I feel squeamish about this development and think it should not be allowed to fester. I have since thought of a possible solution without much success. Each time I think about it I get discouraged by the resolve of some of the aspirants I have bounced off the idea. I have also thought of ignoring the development in the hope that time will most likely extinguish it. Or even resign to the dictates of the time and wait to bless whoever that comes for royal endorsement. But I get worried about this because such an attitude is alien to my nature and what I represent. As an elder, I know not to sit and watch a goat undergo the pains of parturition in tether. I know, as well as others who are as concerned, that this development is unhealthy for a zone that is relatively weak in the highly competitive politics of Anambra state. It is certainly going to be a dice with death which the zone cannot afford. Why should it decide to act a rebel to its own cause? Why must it split hairs over an opportunity graciously given? Even if the man on the saddle presently is merely one butterfly out of thousands and may not be the most daintily coloured, can’t he be encouraged to continue the good work which he is doing to the glory of the zone?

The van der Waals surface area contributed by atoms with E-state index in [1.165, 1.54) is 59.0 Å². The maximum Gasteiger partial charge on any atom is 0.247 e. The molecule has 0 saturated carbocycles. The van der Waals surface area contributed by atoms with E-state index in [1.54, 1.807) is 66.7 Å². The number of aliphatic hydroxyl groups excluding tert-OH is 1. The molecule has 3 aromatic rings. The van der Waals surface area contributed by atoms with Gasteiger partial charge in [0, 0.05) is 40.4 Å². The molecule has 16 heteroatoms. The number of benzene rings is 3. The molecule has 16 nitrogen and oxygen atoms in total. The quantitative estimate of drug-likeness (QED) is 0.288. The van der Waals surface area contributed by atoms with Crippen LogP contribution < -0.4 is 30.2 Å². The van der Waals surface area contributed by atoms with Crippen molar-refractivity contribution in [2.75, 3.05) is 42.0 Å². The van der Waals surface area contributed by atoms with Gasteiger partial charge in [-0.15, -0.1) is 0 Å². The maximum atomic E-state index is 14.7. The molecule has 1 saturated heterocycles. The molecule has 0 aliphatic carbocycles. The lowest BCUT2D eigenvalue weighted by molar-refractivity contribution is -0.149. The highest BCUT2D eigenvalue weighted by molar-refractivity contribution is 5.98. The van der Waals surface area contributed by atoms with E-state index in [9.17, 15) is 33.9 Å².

It is already taken for granted that the zone should retain the governorship it won barely three years ago for the next term of four years. I admit of no fairer equity than that for the simple reason that it will augur for mutual respect for all the zones. However, the success of this enterprise rests squarely on how well the zone manages its politics in the run up to the election. At any rate, this involves a lot of understanding based on self-denial. But I am afraid, none of the aspirants I have spoken to on the issue showed any interest in reaching an understanding much less denying themselves.